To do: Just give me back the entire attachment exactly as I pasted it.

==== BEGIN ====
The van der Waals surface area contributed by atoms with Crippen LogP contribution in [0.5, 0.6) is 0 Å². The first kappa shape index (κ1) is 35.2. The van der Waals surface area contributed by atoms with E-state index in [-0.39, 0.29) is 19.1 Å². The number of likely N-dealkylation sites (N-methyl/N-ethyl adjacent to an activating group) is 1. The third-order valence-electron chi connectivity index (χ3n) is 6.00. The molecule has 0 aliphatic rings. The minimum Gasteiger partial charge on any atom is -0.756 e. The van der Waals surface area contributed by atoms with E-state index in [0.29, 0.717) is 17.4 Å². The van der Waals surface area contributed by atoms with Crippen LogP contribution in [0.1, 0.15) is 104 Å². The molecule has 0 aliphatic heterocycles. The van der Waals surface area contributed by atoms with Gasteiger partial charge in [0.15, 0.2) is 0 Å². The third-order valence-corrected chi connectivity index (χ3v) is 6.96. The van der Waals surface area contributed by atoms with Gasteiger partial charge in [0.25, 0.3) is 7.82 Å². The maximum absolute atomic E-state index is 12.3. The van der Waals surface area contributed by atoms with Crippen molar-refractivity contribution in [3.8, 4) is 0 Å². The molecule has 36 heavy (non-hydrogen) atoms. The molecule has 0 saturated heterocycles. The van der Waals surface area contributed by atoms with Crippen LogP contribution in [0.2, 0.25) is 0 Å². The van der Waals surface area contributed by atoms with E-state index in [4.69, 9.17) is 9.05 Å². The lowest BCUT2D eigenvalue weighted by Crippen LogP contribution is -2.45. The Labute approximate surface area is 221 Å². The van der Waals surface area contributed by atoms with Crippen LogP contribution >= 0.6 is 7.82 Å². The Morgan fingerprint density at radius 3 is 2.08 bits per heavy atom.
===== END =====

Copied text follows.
The van der Waals surface area contributed by atoms with Crippen LogP contribution in [0.5, 0.6) is 0 Å². The first kappa shape index (κ1) is 35.2. The van der Waals surface area contributed by atoms with E-state index in [-0.39, 0.29) is 19.1 Å². The number of likely N-dealkylation sites (N-methyl/N-ethyl adjacent to an activating group) is 1. The third-order valence-electron chi connectivity index (χ3n) is 6.00. The molecule has 0 aliphatic rings. The minimum Gasteiger partial charge on any atom is -0.756 e. The van der Waals surface area contributed by atoms with E-state index in [0.29, 0.717) is 17.4 Å². The van der Waals surface area contributed by atoms with Crippen LogP contribution in [0.1, 0.15) is 104 Å². The molecule has 0 aliphatic heterocycles. The van der Waals surface area contributed by atoms with Gasteiger partial charge in [0.15, 0.2) is 0 Å². The third-order valence-corrected chi connectivity index (χ3v) is 6.96. The van der Waals surface area contributed by atoms with Gasteiger partial charge in [0.25, 0.3) is 7.82 Å². The maximum absolute atomic E-state index is 12.3. The van der Waals surface area contributed by atoms with Crippen molar-refractivity contribution in [3.8, 4) is 0 Å². The molecule has 36 heavy (non-hydrogen) atoms. The molecule has 0 saturated heterocycles. The van der Waals surface area contributed by atoms with Crippen LogP contribution in [0.2, 0.25) is 0 Å². The van der Waals surface area contributed by atoms with E-state index in [4.69, 9.17) is 9.05 Å². The lowest BCUT2D eigenvalue weighted by Crippen LogP contribution is -2.45. The Labute approximate surface area is 221 Å². The van der Waals surface area contributed by atoms with Crippen LogP contribution >= 0.6 is 7.82 Å². The Morgan fingerprint density at radius 3 is 2.08 bits per heavy atom.